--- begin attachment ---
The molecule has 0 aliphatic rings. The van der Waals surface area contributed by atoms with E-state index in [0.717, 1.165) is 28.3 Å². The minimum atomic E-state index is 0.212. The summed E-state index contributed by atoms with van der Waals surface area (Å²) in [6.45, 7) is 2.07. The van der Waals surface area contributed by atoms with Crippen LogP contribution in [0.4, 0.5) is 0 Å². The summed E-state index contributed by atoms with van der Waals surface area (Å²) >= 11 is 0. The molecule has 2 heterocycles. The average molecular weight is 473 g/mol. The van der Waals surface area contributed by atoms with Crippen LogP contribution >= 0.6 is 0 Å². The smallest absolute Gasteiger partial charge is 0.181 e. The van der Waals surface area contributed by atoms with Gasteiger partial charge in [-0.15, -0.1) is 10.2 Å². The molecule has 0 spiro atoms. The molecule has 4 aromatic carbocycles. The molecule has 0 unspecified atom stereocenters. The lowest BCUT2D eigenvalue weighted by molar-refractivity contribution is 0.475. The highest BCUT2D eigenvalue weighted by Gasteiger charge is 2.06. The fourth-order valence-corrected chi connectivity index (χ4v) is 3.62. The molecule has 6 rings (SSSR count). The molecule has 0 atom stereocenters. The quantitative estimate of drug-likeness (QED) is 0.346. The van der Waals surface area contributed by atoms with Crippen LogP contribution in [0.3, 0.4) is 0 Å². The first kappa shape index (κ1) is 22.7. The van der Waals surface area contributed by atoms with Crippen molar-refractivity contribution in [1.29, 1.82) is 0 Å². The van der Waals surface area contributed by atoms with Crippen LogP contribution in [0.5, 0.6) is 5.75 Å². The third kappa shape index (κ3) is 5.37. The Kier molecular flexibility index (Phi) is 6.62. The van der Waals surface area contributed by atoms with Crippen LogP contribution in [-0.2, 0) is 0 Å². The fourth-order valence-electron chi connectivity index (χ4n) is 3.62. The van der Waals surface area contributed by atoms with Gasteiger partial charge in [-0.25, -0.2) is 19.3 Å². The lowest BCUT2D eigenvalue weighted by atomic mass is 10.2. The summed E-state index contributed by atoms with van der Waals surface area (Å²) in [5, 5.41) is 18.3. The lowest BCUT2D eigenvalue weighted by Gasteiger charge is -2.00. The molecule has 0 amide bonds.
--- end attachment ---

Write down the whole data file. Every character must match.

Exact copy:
The molecule has 0 aliphatic rings. The van der Waals surface area contributed by atoms with E-state index in [0.717, 1.165) is 28.3 Å². The minimum atomic E-state index is 0.212. The summed E-state index contributed by atoms with van der Waals surface area (Å²) in [6.45, 7) is 2.07. The van der Waals surface area contributed by atoms with Crippen LogP contribution in [0.4, 0.5) is 0 Å². The summed E-state index contributed by atoms with van der Waals surface area (Å²) >= 11 is 0. The molecule has 2 heterocycles. The average molecular weight is 473 g/mol. The van der Waals surface area contributed by atoms with Crippen LogP contribution >= 0.6 is 0 Å². The smallest absolute Gasteiger partial charge is 0.181 e. The van der Waals surface area contributed by atoms with Gasteiger partial charge in [-0.15, -0.1) is 10.2 Å². The molecule has 0 spiro atoms. The molecule has 4 aromatic carbocycles. The molecule has 0 unspecified atom stereocenters. The lowest BCUT2D eigenvalue weighted by molar-refractivity contribution is 0.475. The highest BCUT2D eigenvalue weighted by Gasteiger charge is 2.06. The fourth-order valence-corrected chi connectivity index (χ4v) is 3.62. The molecule has 6 rings (SSSR count). The molecule has 0 atom stereocenters. The quantitative estimate of drug-likeness (QED) is 0.346. The van der Waals surface area contributed by atoms with Crippen LogP contribution in [0.3, 0.4) is 0 Å². The first kappa shape index (κ1) is 22.7. The van der Waals surface area contributed by atoms with Crippen molar-refractivity contribution in [1.29, 1.82) is 0 Å². The van der Waals surface area contributed by atoms with Crippen LogP contribution in [0.5, 0.6) is 5.75 Å². The third kappa shape index (κ3) is 5.37. The Kier molecular flexibility index (Phi) is 6.62. The van der Waals surface area contributed by atoms with Crippen LogP contribution in [-0.2, 0) is 0 Å². The fourth-order valence-electron chi connectivity index (χ4n) is 3.62. The van der Waals surface area contributed by atoms with Gasteiger partial charge in [-0.25, -0.2) is 19.3 Å². The lowest BCUT2D eigenvalue weighted by atomic mass is 10.2. The summed E-state index contributed by atoms with van der Waals surface area (Å²) in [5, 5.41) is 18.3. The lowest BCUT2D eigenvalue weighted by Gasteiger charge is -2.00. The molecule has 0 amide bonds.